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Re: McLanes vs. Train Lanes

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  • Greg Steele
    ... It is possible for a train to corner fast, see: http://www.sixflags.com/parks/greatadventure/Rides/nitro.html A coaster is designed to give thrills, a
    Message 1 of 24 , Mar 1, 2005
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      --- In carfree_cities@yahoogroups.com, "emccaughrin"
      <emccaughrin@y...> wrote:
      >
      > --- In carfree_cities@yahoogroups.com, "J.H. Crawford"
      > <mailbox@c...> wrote:
      > >
      > >
      > > The first PCC car was non-standard, too. Once they had built
      > > thousands of them, it WAS the standard.
      >
      > Because the design didn't require changes to existing
      > infrastructure. Nobody would have used it if it required making
      > changes to rail guage.
      >
      > >
      > > Now, once they take another 40 or 50 tons off, they'll only be
      > > twice as heavy as an airliner carrying the same number of
      > > people. ;-)
      >
      > And more than twice as comfortable.
      >
      >
      > > >
      > > >And on what basis do you claim European and Japanese trainsets
      > > >are unreliable?
      > >
      > > Constant equipment failures on Duct Railways, and especially on
      > > the new trams from Siemens and some older onces from Holec.
      >
      > So the next time a transit agency needs to purchase rolling stock,
      > they'll know what to avoid. That's the nice thing about having a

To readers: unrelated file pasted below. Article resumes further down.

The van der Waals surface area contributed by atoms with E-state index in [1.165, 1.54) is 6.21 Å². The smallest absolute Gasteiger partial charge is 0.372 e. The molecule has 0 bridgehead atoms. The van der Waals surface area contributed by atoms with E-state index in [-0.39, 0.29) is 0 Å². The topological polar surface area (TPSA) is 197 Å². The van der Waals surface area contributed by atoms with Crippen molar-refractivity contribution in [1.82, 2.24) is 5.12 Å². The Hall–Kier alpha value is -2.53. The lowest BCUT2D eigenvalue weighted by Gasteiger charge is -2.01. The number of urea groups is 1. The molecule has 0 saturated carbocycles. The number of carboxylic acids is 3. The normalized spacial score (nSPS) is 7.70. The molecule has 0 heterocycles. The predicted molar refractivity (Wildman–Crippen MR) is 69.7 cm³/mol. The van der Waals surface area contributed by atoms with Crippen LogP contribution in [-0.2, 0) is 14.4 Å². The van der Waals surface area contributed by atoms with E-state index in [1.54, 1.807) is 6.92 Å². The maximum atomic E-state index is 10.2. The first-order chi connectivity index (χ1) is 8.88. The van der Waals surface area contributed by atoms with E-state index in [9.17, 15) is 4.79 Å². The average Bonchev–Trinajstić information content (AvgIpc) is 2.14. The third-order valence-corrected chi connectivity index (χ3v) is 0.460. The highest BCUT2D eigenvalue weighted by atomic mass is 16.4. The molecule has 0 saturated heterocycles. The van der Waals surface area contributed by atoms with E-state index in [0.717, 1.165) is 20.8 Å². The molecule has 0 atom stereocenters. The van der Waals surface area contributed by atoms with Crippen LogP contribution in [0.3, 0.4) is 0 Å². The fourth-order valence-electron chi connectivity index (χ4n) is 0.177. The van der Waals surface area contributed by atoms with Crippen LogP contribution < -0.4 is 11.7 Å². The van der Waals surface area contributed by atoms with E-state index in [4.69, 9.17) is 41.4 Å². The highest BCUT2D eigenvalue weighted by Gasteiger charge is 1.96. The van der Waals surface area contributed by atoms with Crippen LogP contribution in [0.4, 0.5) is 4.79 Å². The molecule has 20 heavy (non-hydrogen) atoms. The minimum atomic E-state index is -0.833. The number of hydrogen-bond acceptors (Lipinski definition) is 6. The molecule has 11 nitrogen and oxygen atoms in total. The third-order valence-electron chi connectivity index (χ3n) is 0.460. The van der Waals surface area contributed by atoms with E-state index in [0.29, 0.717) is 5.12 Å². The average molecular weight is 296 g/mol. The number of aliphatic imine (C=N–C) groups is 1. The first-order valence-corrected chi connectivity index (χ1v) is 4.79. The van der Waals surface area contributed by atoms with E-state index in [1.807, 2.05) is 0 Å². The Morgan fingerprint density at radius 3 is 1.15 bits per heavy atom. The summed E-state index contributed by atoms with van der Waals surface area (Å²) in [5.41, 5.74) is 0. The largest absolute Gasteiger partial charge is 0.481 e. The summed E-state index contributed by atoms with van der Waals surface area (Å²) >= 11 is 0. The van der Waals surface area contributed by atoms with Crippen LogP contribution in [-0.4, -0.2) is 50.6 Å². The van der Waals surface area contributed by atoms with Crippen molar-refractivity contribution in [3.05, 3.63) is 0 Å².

> large global competitive market.
      >
      >
      > > >
      > > >http://www.railjournal.com/2001-02/japan.html
      > >
      > > This is not fully balanced; there is still a large side force
      > > (i.e., derailing force) on the bogies.
      >
      > Well, once you figure out how to make a train go around curves
      > without undergoing centripetal acceleration, we'll nominate you for
      > the Nobel Prize.

      It is possible for a "train" to corner fast, see:

      http://www.sixflags.com/parks/greatadventure/Rides/nitro.html

      A coaster is designed to give thrills, a commuter train should
      provide a smooth ride. My guess is that the knowledge about how to
      control G-force that goes into trill-rides could also be used to
      create speed at manual G's. If you go back to the drawing board some
      of the ideas here could be incorporated. It also means not only a
      new gauge but, a new concept in laying track.
    • Simon Baddeley
      This exchange which I suspect is very significant also seems very esoteric. Could someone share the larger picture - explaining why these details are